• Misconceptions: policies about what you can do with threads (or the context you're in) is poorly documented, performance "uber alles" ("we're getting rid of all these locks because they're slowing us down"), myths started by "Cliff"
  • But... my unit tests pass!
    • Unit testing sucks for concurrency
    • Integration testing better, stress testing on variety of hardware
    • Emerging analysis tools (static and dynamic), SureLogic does this (good to know!)

AP #1: Invisible unprotected operations

  • write performed by one thread isn't visible to others
  • unsynchronized getters -- the setter has one, but getter doesn't; this *might* work because of the volatile write rule (thread context piggyback), but it might not


  • protect getter/setter with lock on method (synchronized -- happens-before requires a consistent lock)
  • use util.concurrent.Atomic variables

Example code for a simple counter; even with different types of correct implementations the performance profiles are quite different, even on the same VM on different OSs -- but one of the main things is that Amdahl's law holds -- the impls with ThreadLocal are more easily parallelizable.

AP #2: Placebo Locks

  • when a locking policy is not followed consistently, the lock only exists to make the developer feel better
  • example from java.util.Logging: readers and writers must follow the same locking policy, or synchronization is worthless: log() checks to see if filter is null, but setFilter() doesn't follow the same policy
  • they looked at java.util.Logging and it is (or was, ~year ago) actually much better than log4j concurrency-wise
  • Locking stack objects: nono; threads communicate with fields (!)

AP #3: Choosing the wrong lock

  • Despite looking reasonable, this is a problem
  • Static code locking on instance
  • Synchronizing on java.util.concurrenet.Lock
  • Protect static variables with static locks (e.g., Foo.class)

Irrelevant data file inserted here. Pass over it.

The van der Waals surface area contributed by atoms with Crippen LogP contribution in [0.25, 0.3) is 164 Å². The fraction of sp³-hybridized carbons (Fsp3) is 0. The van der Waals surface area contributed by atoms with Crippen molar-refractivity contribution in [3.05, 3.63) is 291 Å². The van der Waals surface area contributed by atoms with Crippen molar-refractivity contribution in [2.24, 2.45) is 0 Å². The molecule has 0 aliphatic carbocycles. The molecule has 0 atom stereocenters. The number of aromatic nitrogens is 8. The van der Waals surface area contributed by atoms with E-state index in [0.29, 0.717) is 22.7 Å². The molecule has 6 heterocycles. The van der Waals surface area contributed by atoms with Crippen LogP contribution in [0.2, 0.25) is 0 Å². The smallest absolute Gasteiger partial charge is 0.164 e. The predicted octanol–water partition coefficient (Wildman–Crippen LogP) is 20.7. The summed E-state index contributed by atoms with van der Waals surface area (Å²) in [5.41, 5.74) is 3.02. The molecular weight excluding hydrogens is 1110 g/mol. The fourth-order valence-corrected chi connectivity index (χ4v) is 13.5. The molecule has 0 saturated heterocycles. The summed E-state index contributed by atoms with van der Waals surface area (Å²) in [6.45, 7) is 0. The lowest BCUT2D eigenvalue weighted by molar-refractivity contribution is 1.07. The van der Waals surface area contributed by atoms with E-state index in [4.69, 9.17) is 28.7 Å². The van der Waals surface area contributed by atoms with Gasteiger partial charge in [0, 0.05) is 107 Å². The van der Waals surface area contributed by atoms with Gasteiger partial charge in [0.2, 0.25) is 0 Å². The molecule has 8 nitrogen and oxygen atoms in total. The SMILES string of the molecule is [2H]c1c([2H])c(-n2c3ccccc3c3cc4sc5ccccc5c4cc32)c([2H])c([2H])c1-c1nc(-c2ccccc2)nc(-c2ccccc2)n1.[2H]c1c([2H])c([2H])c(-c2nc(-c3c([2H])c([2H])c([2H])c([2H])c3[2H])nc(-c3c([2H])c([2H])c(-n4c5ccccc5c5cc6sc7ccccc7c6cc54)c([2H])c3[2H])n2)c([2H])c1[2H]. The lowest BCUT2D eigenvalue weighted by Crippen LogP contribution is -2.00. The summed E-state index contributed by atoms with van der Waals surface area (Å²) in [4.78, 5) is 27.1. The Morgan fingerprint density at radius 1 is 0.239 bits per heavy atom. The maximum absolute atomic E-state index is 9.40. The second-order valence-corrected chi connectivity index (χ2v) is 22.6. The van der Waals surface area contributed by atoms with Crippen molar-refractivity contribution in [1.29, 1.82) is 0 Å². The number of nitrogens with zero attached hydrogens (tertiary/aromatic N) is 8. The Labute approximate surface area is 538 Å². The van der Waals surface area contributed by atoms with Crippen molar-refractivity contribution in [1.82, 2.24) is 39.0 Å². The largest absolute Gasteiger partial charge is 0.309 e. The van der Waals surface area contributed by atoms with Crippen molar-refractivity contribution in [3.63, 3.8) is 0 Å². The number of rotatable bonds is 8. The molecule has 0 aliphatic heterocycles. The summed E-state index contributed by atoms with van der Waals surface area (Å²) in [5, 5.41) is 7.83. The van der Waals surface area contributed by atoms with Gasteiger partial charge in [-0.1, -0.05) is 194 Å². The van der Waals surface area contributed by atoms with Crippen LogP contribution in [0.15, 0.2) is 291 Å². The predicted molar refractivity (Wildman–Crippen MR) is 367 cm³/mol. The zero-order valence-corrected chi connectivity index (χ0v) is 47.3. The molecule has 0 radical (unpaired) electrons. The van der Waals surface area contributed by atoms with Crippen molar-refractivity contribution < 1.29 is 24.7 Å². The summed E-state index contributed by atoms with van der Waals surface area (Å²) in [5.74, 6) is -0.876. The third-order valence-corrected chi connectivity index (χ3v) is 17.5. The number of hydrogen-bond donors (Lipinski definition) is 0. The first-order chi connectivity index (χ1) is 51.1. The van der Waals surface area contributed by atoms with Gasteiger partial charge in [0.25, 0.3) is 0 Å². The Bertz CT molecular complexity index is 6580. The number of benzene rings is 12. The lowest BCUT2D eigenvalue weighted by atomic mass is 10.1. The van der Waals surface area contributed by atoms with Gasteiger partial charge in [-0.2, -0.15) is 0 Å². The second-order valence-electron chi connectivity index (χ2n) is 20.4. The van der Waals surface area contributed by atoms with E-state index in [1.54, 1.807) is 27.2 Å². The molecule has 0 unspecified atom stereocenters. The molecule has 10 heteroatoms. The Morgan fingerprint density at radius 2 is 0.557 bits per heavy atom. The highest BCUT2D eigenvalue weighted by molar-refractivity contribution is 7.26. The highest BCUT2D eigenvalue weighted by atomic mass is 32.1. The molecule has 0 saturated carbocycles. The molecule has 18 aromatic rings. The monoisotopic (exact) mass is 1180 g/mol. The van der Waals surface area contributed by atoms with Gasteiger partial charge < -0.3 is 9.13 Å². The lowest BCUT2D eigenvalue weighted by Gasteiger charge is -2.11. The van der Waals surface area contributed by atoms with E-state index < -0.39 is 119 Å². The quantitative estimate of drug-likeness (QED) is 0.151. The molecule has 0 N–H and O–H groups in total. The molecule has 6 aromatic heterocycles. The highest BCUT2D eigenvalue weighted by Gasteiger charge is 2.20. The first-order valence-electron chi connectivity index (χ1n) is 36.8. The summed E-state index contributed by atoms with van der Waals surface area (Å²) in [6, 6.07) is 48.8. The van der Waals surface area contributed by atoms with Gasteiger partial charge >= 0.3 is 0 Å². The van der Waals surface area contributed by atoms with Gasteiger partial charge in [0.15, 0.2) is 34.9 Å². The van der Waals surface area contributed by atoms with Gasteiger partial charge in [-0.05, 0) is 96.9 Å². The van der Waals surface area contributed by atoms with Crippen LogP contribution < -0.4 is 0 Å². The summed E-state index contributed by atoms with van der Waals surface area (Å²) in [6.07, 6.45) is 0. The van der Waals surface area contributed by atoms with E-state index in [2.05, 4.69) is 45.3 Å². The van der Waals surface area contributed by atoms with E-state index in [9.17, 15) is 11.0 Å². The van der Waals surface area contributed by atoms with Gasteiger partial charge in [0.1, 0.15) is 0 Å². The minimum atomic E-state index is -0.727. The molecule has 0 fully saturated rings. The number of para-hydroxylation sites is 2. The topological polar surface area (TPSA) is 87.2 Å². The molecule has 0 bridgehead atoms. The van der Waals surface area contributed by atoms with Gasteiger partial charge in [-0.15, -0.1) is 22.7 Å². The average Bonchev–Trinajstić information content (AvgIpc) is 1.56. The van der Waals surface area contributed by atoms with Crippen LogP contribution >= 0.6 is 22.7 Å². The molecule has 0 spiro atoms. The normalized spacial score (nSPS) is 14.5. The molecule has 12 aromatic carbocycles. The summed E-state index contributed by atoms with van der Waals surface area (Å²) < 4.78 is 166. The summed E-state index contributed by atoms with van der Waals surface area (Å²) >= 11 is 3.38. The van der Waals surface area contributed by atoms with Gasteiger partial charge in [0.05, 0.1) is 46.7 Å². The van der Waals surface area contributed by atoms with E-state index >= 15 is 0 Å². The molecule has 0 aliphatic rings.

• Locking on this.getClass() is always wrong (you could have 2+ separate locks)
  • Contention: using juc.Lock was 4x better contended performance in Java5, down to ~2x in Java6; example in Java7 from Doug Lea diminishes gap even further
  • If you can use intrinsic locks, they're simpler

AP #4: Too much mutable state

  • no happens-before state in constructor to other threads
  • special case: if field is final, the JMM will guarantee initialization safety; this includes REACHABLE fields within the final field
  • Generally (?) this is only a problem when you leak 'this' from the constructor
  • Chapter in JCiP about this (initialization safety)

AP #5: Swing'n in the main thread

  • Swing has thread confinement policies, it runs in a single thread; "The EDT is responsible for executing any method that modifies a component's state. This includes any component's constructor..."
  • Demo of Flashlight on simple GUI, showing shared state, what thread was invoking what.

AP #6: Dangerous observers

  • Observer/Listener tough to implement concurrently
  • One issue: adding/removing observers is done in multiple places; iterating over observers when you notify may throw concurrent modification exception
  • Use locking? What happens when you call notify() on the observer while you're holding a lock? How long will that be held? -- "Never call foreign methods while holding a lock."
  • Fix #1: make a copy before iterating
  • Fix #2: use CopyOnWriteArrayList
  • Fix #3 (from me, design vs coding): only allow initialization with known objects, don't add/remove


  • "other silver bullets?" "maybe -- other programming languages may be there, but most of us aren't going to be using them; various web containers and frameworks help with this; STM sounds good, but even then you need to understand what you're doing"